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Teachable Moment | Less Is More

Surgical Intervention in Terminal Illness—Doing Everything A Teachable Moment

Tyson A. Oberndorfer, MD, MS1; Debra L. Anoff, MD1; Heidi L. Wald, MD1
[+] Author Affiliations
1Division of General Internal Medicine, Department of Medicine, University of Colorado School of Medicine, Aurora
JAMA Intern Med. 2016;176(1):18-19. doi:10.1001/jamainternmed.2015.6335.
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This Teachable Moment describes the case of a man with metastatic masses in his brain who underwent surgery and died shortly thereafter and calls for more careful consideration of treatment options.

Article InformationCorresponding Author: Tyson A. Oberndorfer, MD, MS, Internal Medicine Residency Program, University of Colorado School of Medicine, 12631 E 17th Ave, B177, Aurora, CO 80045 (tyson.oberndorfer@ucdenver.edu).

Published Online: November 9, 2015. doi:10.1001/jamainternmed.2015.6335.

Conflict of Interest Disclosures: None reported.

Additional Contributions: We thank the family of the patient for granting permission to publish this information.

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The American Medical Association is accredited by the Accreditation Council for Continuing Medical Education to provide continuing medical education for physicians. The AMA designates this journal-based CME activity for a maximum of 1 AMA PRA Category 1 CreditTM per course. Physicians should claim only the credit commensurate with the extent of their participation in the activity. Physicians who complete the CME course and score at least 80% correct on the quiz are eligible for AMA PRA Category 1 CreditTM.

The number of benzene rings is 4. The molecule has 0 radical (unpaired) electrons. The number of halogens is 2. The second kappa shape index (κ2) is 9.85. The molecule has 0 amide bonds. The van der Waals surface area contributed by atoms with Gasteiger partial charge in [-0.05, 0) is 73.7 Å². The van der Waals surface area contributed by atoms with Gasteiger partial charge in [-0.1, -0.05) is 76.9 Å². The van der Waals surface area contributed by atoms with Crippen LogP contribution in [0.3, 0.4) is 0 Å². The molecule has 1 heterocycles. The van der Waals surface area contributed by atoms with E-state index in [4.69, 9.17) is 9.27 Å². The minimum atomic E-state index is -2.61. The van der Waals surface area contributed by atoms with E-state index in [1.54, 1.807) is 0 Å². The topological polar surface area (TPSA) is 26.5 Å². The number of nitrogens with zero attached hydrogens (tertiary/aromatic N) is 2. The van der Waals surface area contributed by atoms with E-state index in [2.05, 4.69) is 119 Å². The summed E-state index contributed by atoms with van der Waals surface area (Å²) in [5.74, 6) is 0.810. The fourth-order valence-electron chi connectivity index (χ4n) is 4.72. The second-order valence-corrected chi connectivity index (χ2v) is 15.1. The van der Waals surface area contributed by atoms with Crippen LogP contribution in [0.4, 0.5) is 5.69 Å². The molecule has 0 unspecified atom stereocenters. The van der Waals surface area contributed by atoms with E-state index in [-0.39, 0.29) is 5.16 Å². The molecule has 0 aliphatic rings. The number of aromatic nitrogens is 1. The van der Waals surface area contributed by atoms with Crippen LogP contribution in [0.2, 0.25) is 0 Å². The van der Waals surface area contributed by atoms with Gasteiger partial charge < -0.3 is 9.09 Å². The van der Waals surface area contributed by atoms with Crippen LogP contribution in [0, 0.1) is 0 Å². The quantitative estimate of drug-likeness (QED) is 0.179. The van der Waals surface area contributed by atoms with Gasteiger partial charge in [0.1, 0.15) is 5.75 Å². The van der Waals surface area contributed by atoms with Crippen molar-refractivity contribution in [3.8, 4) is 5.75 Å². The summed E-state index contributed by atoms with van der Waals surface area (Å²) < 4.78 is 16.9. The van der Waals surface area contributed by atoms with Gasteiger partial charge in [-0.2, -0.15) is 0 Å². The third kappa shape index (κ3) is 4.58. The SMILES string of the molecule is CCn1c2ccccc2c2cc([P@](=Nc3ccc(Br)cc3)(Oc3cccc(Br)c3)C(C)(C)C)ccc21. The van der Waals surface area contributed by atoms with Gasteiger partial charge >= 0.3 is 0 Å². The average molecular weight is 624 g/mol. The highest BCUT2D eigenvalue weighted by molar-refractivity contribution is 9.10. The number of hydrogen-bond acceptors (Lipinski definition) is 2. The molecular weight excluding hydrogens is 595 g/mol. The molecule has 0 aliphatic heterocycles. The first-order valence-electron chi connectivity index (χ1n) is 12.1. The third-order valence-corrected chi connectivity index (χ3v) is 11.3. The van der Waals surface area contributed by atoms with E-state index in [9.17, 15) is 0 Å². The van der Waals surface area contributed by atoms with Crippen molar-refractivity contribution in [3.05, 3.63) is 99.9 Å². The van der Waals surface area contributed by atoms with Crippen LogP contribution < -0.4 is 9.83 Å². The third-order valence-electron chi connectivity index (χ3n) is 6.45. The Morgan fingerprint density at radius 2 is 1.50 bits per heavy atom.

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When will we learn?
Posted on November 10, 2015
Patty Murphy, ANP
self
Conflict of Interest: None Declared
My mother died after two years in a vegetative state in 1978. She had an astrocytoma and was treated with a \"linear accelerator\" in 1976. At that time, not much thought had been given to the outcomes of our new therapies. I became a hospice nurse and later a nurse practitioner based on this difficult experience. She had been decorticate for 6 months due to damage to her brain from the resultant hydocephalous caused by scar tissue. Regardless, the surgeon placed a shunt, allowing her to live another two years until her tumor had become large enough to cause her death. I understand this was a new therapy but I had hoped that doing salvage surgery had become less pervasive. My disappointment in the inability of medicine to speak compassionately to families about the ultimate outcomes of excessive intervention continues. We must continue to be truthful to families and not err on the side of fear, when we know that the outcomes are detrimental to the patients who suffer and the families who are given false hope.
Importance of a check list
Posted on January 5, 2016
Andrea Semplicini
Department of Medicine, University of Padua, Italy
Conflict of Interest: None Declared
In my early practice as doctor and medical teacher, I used to find difficulties on how to address critical choices in patients like the one that has been described. The solution came after long lasting discussions with my collaborators and postdoc students.
I summarize the recommended approach to the patients and their family care givers according to the following check list:
1. Review the therapeutic choices according to guidelines and clinical judgment
2. Consider previous personal experience in patients like this, their clinical course, complications and outcome
3. Among the therapeutic possibilities, figure out what would be preferred for our beloved ones
4. Present that choice to the patient and his/her primary caregiver as the one that you would do for yourself and your beloved ones
5. Encourage the patient and family care givers to look for a second opinion, if they need it
6. Make explicit promise to take care of the patient and care givers after any kind of decision
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